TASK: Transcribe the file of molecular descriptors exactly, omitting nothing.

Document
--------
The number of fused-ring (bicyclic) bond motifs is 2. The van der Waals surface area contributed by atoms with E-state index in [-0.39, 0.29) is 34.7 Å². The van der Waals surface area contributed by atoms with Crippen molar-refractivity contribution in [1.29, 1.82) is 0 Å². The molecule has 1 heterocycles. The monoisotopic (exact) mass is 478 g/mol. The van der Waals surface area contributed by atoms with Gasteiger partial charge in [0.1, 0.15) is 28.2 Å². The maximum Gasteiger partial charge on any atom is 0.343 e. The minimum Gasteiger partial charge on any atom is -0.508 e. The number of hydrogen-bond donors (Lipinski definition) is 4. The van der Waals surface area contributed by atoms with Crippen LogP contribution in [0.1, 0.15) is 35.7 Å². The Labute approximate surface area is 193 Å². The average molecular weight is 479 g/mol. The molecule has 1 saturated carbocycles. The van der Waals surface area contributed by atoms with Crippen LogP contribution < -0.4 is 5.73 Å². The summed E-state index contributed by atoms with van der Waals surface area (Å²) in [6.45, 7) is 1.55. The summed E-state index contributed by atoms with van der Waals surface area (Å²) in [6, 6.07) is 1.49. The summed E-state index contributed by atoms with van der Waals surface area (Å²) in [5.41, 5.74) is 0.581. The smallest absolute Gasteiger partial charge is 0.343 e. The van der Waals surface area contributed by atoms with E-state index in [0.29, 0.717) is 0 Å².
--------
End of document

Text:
The number of fused-ring (bicyclic) bond motifs is 2. The van der Waals surface area contributed by atoms with E-state index in [-0.39, 0.29) is 34.7 Å². The van der Waals surface area contributed by atoms with Crippen molar-refractivity contribution in [1.29, 1.82) is 0 Å². The molecule has 1 heterocycles. The monoisotopic (exact) mass is 478 g/mol. The van der Waals surface area contributed by atoms with Gasteiger partial charge in [0.1, 0.15) is 28.2 Å². The maximum Gasteiger partial charge on any atom is 0.343 e. The minimum Gasteiger partial charge on any atom is -0.508 e. The number of hydrogen-bond donors (Lipinski definition) is 4. The van der Waals surface area contributed by atoms with Crippen LogP contribution in [0.1, 0.15) is 35.7 Å². The Labute approximate surface area is 193 Å². The average molecular weight is 479 g/mol. The molecule has 1 saturated carbocycles. The van der Waals surface area contributed by atoms with Crippen LogP contribution < -0.4 is 5.73 Å². The summed E-state index contributed by atoms with van der Waals surface area (Å²) in [6.45, 7) is 1.55. The summed E-state index contributed by atoms with van der Waals surface area (Å²) in [6, 6.07) is 1.49. The summed E-state index contributed by atoms with van der Waals surface area (Å²) in [5.41, 5.74) is 0.581. The smallest absolute Gasteiger partial charge is 0.343 e. The van der Waals surface area contributed by atoms with E-state index in [0.29, 0.717) is 0 Å².